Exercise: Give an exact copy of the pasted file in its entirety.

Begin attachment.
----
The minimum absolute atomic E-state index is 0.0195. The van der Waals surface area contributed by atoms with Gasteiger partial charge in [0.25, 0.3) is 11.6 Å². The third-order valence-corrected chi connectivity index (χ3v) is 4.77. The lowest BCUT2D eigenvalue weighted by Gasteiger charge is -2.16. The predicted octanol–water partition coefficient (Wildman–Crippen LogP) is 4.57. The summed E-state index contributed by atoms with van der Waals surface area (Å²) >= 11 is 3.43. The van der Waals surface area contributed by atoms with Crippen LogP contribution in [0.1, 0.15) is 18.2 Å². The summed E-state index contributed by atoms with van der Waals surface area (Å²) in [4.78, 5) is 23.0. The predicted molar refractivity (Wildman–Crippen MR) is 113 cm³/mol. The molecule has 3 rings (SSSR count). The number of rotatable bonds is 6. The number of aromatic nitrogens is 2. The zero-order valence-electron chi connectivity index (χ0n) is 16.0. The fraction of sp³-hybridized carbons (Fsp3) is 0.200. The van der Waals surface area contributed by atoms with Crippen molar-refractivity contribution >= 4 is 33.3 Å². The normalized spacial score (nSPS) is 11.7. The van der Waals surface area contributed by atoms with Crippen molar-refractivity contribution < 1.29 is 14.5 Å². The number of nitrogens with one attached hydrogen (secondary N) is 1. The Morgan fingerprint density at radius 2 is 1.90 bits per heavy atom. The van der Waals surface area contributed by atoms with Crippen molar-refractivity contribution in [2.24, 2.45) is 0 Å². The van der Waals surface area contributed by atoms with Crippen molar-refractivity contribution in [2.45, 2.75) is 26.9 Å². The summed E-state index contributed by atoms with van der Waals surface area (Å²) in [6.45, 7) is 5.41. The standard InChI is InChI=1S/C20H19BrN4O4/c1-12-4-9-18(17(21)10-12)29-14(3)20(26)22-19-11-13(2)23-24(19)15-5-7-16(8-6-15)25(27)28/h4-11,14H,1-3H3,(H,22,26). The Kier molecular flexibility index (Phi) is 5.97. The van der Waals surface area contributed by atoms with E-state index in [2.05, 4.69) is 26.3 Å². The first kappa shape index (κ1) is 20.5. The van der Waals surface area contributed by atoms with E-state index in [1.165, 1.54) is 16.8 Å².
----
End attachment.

The minimum absolute atomic E-state index is 0.0195. The van der Waals surface area contributed by atoms with Gasteiger partial charge in [0.25, 0.3) is 11.6 Å². The third-order valence-corrected chi connectivity index (χ3v) is 4.77. The lowest BCUT2D eigenvalue weighted by Gasteiger charge is -2.16. The predicted octanol–water partition coefficient (Wildman–Crippen LogP) is 4.57. The summed E-state index contributed by atoms with van der Waals surface area (Å²) >= 11 is 3.43. The van der Waals surface area contributed by atoms with Crippen LogP contribution in [0.1, 0.15) is 18.2 Å². The summed E-state index contributed by atoms with van der Waals surface area (Å²) in [4.78, 5) is 23.0. The predicted molar refractivity (Wildman–Crippen MR) is 113 cm³/mol. The molecule has 3 rings (SSSR count). The number of rotatable bonds is 6. The number of aromatic nitrogens is 2. The zero-order valence-electron chi connectivity index (χ0n) is 16.0. The fraction of sp³-hybridized carbons (Fsp3) is 0.200. The van der Waals surface area contributed by atoms with Crippen molar-refractivity contribution >= 4 is 33.3 Å². The normalized spacial score (nSPS) is 11.7. The van der Waals surface area contributed by atoms with Crippen molar-refractivity contribution < 1.29 is 14.5 Å². The number of nitrogens with one attached hydrogen (secondary N) is 1. The Morgan fingerprint density at radius 2 is 1.90 bits per heavy atom. The van der Waals surface area contributed by atoms with Crippen molar-refractivity contribution in [2.24, 2.45) is 0 Å². The van der Waals surface area contributed by atoms with Crippen molar-refractivity contribution in [2.45, 2.75) is 26.9 Å². The summed E-state index contributed by atoms with van der Waals surface area (Å²) in [6.45, 7) is 5.41. The standard InChI is InChI=1S/C20H19BrN4O4/c1-12-4-9-18(17(21)10-12)29-14(3)20(26)22-19-11-13(2)23-24(19)15-5-7-16(8-6-15)25(27)28/h4-11,14H,1-3H3,(H,22,26). The Kier molecular flexibility index (Phi) is 5.97. The van der Waals surface area contributed by atoms with E-state index in [2.05, 4.69) is 26.3 Å². The first kappa shape index (κ1) is 20.5. The van der Waals surface area contributed by atoms with E-state index in [1.165, 1.54) is 16.8 Å².